Connecting and networking on LinkedIn – The right way to go about it

Connecting and networking on LinkedIn – The right way to go about it

Have you accepted a LinkedIn connection request, only to find the new connection sending a message, almost immediately, asking for a favor? Yes? Then, you have encountered one of those persons who go about connecting and networking in the wrong manner.

LinkedIn is about building a professional network of people with shared interests, job roles, experiences, and or education. It is a professional community, and the one thing #Linkedin has always been praised for is its ability to connect people into strategic networks that they may not have had on other social platforms.

However, as you go about sending connection requests and trying to build your network on LinkedIn, and maybe offline too, there are practices you could adopt. There are also some tips on what you should avoid so that you do not have your new connection perceiving you to be a user or a leech of some sort.

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No one wants to find themselves in a networking situation where they feel taken advantage of, and neither does anyone want to be in that position where his motive of connecting is questioned.

Connect with a purpose

Where possible, try to send a short message with your connection request especially if it is one of those contacts you are intentionally trying to work into your network. The average person on LinkedIn has to skim through multiple connection requests at the same time, accepting them all, rejecting them all, or checking their profiles individually for some common ground. A short message can make your request stand out, and it could simply be about your common grounds.

“Hello, Mr. A, I saw your speech on — and I found it insightful. I would like us to connect, as I hope to find other insightful content on your page” or “Hi Ms. B, we met at the event on Saturday (or we attended the same university), and I have looked forward to connecting with you. Nice to meet you here”.

It does not have to take any of these examples, but the whole idea is to state who you are and why you are connecting.

Engage with their content

It is off when you send a connection request to someone and still will not engage with any of the person’s posts or articles. Why? You sent the connection request in the first place because you have some shared interests, so why would you not like, or comment on the page contents. Due to thousands of connections, you could notice after a while that the individual’s posts stop showing in your feeds since you do not engage with them.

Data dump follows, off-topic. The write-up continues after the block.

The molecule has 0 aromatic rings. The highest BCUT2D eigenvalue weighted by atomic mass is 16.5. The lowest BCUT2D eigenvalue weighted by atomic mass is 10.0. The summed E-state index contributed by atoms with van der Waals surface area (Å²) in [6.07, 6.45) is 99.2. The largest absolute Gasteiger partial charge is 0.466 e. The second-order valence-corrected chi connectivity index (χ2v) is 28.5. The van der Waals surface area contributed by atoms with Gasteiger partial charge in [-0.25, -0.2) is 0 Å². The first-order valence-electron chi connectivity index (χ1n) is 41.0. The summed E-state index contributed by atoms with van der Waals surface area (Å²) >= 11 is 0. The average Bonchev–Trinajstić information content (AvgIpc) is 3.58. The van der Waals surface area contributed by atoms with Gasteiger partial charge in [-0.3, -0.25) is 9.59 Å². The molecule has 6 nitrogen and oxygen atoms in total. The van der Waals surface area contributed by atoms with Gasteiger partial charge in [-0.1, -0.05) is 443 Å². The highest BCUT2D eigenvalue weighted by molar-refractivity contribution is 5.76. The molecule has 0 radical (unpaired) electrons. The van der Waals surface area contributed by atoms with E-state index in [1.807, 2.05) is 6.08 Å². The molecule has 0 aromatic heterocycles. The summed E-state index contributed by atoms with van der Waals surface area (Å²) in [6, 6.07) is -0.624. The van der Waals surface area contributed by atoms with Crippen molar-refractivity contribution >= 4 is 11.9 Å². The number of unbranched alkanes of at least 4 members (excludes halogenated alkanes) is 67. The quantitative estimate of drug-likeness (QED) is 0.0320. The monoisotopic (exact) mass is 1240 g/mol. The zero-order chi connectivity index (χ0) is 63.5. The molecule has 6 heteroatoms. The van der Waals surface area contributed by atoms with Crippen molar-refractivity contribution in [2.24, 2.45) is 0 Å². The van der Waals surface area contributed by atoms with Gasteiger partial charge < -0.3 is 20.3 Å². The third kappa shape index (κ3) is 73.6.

The person does not have to be a popular person or a LinkedIn influencer before you engage with his or her content. In addition, you never know when you might need a recommendation. Engaging with the posts keeps your name as a recurring decimal and at some point, some persons might get curious enough to check you out.

Do not bring your advertising banner to the comment section

This is outright bad manners, and some people could delete your comments for this reason. Even if they don’t, you would only have portrayed yourself as desperate and lacking simple courtesy. You do not want to become popular for the wrong reasons. The exception to this could be you commenting about the subject of the post.

Do not rush in asking for favors

You have no idea the number of favors and requests that people get in their inbox, mostly from strangers with whom they have no prior connection. Some of these requests could be tailored to careers, businesses, and some personal. If you will get favorable answers to your requests, you should try to build familiarity with the connection. It could be comments over the person’s works and achievements, or tips on what could be done better. If there are some existing conversations, however brief, it helps put you into the picture.

If, however, you sent a connection request with a direct request, you could just go ahead and state it appropriately so that you are not perceived as sneaky.

Do not shy away from collaborations

If there are projects you think you can collaborate with your connection, do not shy away from suggesting them. If there are services you think you can offer (free or paid), you can suggest them as well. It is all part of building a familiar relationship over time. Think creatively about how you can help and add value.

Almost every professional recognizes that networking is important, but too often we fail to do it because we aren’t sure what we can offer or we don’t want our intentions to be misconstrued. LinkedIn is a long-term game. Don’t come in with the short-term mindset. Your LinkedIn networks and community should be mutually fulfilling.

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